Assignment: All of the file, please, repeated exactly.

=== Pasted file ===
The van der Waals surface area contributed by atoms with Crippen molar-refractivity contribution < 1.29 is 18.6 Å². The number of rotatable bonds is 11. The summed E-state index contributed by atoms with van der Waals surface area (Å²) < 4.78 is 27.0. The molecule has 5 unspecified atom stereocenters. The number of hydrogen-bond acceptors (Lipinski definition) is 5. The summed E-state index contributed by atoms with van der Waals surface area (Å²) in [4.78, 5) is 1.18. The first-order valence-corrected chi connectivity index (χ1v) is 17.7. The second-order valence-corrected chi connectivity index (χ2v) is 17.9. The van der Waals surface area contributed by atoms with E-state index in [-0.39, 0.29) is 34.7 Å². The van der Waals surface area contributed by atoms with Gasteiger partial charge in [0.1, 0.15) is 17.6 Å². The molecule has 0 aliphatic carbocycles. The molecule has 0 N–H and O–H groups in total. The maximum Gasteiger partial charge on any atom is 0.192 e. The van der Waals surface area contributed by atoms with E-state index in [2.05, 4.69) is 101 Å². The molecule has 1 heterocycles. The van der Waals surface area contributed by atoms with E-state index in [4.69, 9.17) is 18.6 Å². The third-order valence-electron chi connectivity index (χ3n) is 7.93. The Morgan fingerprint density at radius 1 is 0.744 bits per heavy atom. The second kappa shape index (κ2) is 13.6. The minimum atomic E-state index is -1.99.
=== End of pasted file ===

The van der Waals surface area contributed by atoms with Crippen molar-refractivity contribution < 1.29 is 18.6 Å². The number of rotatable bonds is 11. The summed E-state index contributed by atoms with van der Waals surface area (Å²) < 4.78 is 27.0. The molecule has 5 unspecified atom stereocenters. The number of hydrogen-bond acceptors (Lipinski definition) is 5. The summed E-state index contributed by atoms with van der Waals surface area (Å²) in [4.78, 5) is 1.18. The first-order valence-corrected chi connectivity index (χ1v) is 17.7. The second-order valence-corrected chi connectivity index (χ2v) is 17.9. The van der Waals surface area contributed by atoms with E-state index in [-0.39, 0.29) is 34.7 Å². The van der Waals surface area contributed by atoms with Gasteiger partial charge in [0.1, 0.15) is 17.6 Å². The molecule has 0 aliphatic carbocycles. The molecule has 0 N–H and O–H groups in total. The maximum Gasteiger partial charge on any atom is 0.192 e. The van der Waals surface area contributed by atoms with E-state index in [2.05, 4.69) is 101 Å². The molecule has 1 heterocycles. The van der Waals surface area contributed by atoms with E-state index in [4.69, 9.17) is 18.6 Å². The third-order valence-electron chi connectivity index (χ3n) is 7.93. The Morgan fingerprint density at radius 1 is 0.744 bits per heavy atom. The second kappa shape index (κ2) is 13.6. The minimum atomic E-state index is -1.99.